Posts Tagged ‘socioeconomic status’

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Poverty, Nutrition, and Obesity

October 26, 2010

by Sarah Michele Ford

I recently found myself engaged in a rather heated discussion with a friend who was lamenting the quality of food that she can buy with her relatively meager paycheck.  She was justifiably upset that the best calorie value  for her money was off-brand macaroni and cheese which she could buy for $1/box and which would feed her for four meals.

Shepherd Market by Mr. T In DC

Her experience is far from unique.  In many urban locations, there isn’t any kind of a grocery store for residents to shop at; corner stores and fast food are the only options.  Even where there is good access to a wide selection of foods, the fact is that, as my friend knows all too well, healthy food is simply more expensive than lower-quality but more calorically dense options.

It seems contradictory that we so often hear lamentations of the obesity epidemic in the United States (see the statistics available from obesity.org) followed on the heels of reports about increasing rates of malnutrition (see Hunger in the U.S.).  Aren’t these things mutually exclusive?  They are, of course, not.  When the goal is to get as many calories as possible on as few dollars as possible, the sacrifice that often has to be made is nutrition.  The end result is that people who come from “food insecure households” may well be overweight and malnourished at the same time.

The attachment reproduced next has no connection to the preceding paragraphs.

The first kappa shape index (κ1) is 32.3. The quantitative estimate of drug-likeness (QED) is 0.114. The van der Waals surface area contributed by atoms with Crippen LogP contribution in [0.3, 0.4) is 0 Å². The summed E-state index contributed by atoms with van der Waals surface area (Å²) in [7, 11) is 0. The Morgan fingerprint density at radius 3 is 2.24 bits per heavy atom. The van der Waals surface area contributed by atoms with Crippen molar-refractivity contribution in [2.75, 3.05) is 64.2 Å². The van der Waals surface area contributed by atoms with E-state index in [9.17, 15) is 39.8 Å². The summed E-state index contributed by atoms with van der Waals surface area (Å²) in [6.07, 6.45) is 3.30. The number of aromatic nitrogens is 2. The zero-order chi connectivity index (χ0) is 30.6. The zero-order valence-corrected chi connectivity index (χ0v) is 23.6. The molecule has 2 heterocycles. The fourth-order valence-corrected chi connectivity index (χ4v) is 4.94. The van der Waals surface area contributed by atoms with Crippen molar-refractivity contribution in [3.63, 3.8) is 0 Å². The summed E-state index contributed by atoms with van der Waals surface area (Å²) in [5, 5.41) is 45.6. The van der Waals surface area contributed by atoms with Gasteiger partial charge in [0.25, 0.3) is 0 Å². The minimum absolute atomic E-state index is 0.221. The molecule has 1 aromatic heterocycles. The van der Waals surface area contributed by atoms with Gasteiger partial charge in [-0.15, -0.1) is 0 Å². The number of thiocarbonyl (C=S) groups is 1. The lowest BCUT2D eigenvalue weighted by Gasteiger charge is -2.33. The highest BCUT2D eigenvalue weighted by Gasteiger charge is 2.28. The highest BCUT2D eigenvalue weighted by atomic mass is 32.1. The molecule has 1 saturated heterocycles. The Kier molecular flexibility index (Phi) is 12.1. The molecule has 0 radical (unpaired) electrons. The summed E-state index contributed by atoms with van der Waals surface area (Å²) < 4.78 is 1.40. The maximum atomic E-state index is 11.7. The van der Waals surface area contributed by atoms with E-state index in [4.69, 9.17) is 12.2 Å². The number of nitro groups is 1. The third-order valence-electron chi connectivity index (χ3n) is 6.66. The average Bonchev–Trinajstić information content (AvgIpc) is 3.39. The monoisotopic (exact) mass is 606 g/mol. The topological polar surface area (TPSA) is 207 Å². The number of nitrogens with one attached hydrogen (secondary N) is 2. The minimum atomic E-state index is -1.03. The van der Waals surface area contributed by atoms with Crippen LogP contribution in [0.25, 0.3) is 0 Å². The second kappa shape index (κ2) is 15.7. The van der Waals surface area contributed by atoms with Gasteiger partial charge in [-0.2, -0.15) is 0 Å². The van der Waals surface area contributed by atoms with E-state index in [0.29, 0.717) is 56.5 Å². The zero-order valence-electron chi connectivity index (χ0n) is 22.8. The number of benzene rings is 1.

There is no clear-cut answer to this social problem.  Some of the problem is education, and it is here that we see the inextricable links between poverty, education, health, and opportunity.  My friend has the benefit of a good education; part of the reason she is so upset at her situation is that she knows that the affordable choices available to her are also ones that are detrimental to her overall health.  In other cases, however, the individuals in this situation are suffering the double whammy of ignorance of the healthy choices to make plus the lack of healthy choices available to them.  Availability of healthy food, regardless of cost, is another problem; even if a person wants to make good nutritional choices, if there are no stores offering those choices to them, they are left with little choice but to buy less-healthy foods.  The daily-life constraints placed upon the poor are also a factor.  Imagine that you are a single parent working multiple jobs in order to support your family.  You may simply not have time to cook nutritional meals for them and opt instead for fast food.

If the problem of poverty and nutrition is so complex, the solution must also be multi-faceted.  In a sense, nutrition serves as a lens into the more general experience of the urban poor in America.

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